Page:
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|    Advocacy

Please note: this information refers to GDC 2015, check back for updates.

The Game Developers Conference Advocacy track presents a number of topics that address new and existing issues within the realm of social advocacy. Topics covered range from diversity to censorship to quality of life. With these sessions, we hope to offer a forum for discussion and ultimately a place to effect change for the development community.

Advocacy Track sessions are accessible by all GDC pass types.

Arrow Search for all Advocacy Track sessions


Curiosity, Courgae and Camouflage: Revealing the Gaming Habits of Teen Girls
Ashly Burch (Hey Ash LLC)
Rosalind Wiseman (Queen Bees & Wannabes and Masterminds & Wingmen)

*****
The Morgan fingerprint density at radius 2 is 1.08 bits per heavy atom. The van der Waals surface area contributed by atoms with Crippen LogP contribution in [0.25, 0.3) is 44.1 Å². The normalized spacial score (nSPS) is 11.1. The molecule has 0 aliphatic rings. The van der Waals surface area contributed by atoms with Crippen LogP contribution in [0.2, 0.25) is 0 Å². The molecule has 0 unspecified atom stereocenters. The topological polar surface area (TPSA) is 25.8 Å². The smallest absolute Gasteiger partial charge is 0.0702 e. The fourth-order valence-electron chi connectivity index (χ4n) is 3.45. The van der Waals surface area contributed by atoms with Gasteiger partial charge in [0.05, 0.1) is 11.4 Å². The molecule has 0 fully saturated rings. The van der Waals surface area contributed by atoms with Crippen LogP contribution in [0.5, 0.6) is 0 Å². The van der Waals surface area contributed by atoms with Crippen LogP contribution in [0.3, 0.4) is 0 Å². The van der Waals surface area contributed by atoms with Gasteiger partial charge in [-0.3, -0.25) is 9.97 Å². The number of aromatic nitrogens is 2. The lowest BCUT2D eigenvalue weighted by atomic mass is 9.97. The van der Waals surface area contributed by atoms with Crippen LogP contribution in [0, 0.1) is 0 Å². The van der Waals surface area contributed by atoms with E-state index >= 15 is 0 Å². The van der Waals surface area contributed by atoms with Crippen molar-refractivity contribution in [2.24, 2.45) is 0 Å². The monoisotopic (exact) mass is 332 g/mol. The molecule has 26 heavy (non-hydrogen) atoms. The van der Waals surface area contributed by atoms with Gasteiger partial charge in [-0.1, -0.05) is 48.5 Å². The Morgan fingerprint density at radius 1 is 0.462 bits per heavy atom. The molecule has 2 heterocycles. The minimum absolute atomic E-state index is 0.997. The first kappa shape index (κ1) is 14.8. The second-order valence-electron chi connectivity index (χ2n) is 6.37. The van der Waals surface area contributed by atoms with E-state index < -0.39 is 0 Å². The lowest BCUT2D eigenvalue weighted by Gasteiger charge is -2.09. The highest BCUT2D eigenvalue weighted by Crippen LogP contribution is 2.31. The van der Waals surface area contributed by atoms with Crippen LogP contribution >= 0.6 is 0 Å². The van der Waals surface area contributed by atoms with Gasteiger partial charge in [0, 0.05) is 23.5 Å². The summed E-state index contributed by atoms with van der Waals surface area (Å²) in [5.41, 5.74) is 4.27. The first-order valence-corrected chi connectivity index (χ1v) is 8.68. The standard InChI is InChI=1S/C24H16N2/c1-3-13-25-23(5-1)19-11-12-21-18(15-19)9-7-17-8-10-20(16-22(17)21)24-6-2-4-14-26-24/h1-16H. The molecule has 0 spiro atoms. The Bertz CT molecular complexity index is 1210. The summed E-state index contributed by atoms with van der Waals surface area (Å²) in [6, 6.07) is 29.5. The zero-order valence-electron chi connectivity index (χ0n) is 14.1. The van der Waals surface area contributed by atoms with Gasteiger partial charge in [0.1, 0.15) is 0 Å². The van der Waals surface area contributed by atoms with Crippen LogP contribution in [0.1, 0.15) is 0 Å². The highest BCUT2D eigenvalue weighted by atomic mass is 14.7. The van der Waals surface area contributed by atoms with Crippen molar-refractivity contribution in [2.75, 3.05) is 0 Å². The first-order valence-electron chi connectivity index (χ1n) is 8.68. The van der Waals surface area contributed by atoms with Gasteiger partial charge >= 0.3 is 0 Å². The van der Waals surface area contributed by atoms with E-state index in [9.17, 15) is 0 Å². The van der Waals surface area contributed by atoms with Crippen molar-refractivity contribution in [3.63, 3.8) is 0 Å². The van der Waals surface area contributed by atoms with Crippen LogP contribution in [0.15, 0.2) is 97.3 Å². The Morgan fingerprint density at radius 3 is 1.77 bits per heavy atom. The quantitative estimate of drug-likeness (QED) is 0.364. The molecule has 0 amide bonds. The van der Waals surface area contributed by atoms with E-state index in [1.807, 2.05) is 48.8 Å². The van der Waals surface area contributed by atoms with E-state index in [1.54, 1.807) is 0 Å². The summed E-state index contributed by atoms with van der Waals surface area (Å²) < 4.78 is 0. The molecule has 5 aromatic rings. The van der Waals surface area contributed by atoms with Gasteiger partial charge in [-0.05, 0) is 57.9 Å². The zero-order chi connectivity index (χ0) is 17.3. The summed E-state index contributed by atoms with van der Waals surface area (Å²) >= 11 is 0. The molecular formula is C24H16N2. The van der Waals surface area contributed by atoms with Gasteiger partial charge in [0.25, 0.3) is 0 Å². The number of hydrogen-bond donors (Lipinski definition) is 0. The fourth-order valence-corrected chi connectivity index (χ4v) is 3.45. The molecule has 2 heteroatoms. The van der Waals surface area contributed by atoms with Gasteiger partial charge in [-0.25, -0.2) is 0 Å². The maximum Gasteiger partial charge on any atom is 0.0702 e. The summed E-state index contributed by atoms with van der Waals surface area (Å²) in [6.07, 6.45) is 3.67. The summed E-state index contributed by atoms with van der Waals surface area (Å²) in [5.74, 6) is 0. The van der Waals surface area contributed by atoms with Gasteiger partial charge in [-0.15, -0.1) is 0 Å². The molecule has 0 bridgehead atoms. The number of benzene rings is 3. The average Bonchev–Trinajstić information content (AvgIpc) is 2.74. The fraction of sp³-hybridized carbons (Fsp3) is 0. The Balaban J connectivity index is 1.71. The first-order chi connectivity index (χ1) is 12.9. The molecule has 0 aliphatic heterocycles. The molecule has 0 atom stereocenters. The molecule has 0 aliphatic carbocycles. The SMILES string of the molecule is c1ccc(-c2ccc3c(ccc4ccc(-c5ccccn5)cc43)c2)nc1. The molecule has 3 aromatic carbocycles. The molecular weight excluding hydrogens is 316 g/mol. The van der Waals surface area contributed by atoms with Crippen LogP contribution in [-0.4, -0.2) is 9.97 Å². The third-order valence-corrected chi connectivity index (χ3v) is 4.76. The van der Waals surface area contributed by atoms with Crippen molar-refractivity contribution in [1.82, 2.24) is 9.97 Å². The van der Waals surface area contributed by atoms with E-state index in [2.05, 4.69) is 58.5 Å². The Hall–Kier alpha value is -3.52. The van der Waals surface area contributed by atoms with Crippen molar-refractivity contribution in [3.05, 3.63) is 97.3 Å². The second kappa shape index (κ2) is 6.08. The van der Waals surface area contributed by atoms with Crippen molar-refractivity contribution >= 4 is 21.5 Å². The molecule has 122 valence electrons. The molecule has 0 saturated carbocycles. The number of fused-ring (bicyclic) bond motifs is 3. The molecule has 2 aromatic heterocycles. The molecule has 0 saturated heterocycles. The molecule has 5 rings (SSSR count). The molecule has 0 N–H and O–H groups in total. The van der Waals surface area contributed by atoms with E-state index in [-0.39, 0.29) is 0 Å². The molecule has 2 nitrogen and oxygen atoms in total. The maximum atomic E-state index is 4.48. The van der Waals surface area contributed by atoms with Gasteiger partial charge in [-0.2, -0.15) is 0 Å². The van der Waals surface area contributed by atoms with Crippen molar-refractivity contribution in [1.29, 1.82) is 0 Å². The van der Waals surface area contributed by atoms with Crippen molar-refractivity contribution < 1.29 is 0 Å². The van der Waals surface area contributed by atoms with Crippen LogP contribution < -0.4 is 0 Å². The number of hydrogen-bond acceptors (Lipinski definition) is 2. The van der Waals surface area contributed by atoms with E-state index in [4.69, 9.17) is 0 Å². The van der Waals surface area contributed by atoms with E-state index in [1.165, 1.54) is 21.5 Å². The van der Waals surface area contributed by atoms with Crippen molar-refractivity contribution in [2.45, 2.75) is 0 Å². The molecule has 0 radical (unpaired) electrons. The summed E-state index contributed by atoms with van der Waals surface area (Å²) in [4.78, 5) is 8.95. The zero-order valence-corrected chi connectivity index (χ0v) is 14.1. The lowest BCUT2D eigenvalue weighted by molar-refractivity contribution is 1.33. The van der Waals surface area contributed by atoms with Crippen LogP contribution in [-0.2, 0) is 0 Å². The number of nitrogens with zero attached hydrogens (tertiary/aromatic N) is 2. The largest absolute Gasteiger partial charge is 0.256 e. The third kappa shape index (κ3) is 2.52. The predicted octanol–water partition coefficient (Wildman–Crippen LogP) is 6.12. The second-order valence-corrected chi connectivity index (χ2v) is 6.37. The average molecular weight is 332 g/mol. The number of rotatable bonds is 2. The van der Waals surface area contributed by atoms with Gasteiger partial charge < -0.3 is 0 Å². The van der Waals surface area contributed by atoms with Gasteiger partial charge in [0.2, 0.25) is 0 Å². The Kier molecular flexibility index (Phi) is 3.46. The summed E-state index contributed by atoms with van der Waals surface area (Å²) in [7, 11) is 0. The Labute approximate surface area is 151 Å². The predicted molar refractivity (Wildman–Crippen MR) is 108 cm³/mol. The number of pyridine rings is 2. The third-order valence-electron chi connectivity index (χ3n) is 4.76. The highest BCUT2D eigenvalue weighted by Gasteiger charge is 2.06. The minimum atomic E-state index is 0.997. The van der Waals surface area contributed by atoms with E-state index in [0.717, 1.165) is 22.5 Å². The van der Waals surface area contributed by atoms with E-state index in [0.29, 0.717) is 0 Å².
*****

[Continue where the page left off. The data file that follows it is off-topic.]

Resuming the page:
Wiseman and Burch will share results and assessments of a national survey of both girl and boy gamers showing the use, attitudes and impact of gaming on young people's social lives. The presentation will further share female players' opinions on character representation and storyline in relation to their own experience playing a game. Do they feel represented in the characters and story lines? Do they want to be? How does the sexualization of female characters affect them, if at all? How do they feel about the current landscape of female characters in games? What games make them feel most inspired and engaged? In addition, the opinions of boy players will be shared about female representation, as well as their opinions of the gaming habits of their female peers.
Building a Manifesto for Game Accessibility
Thomas Westin (Stockholm University)
Ian Hamilton (Ian Hamilton DC)
Tara Voelker (Ready at Dawn)
Michelle Hinn (Michelle Hinn, LLC)
Richard Van Tol (HKU University of the Arts Utrecht)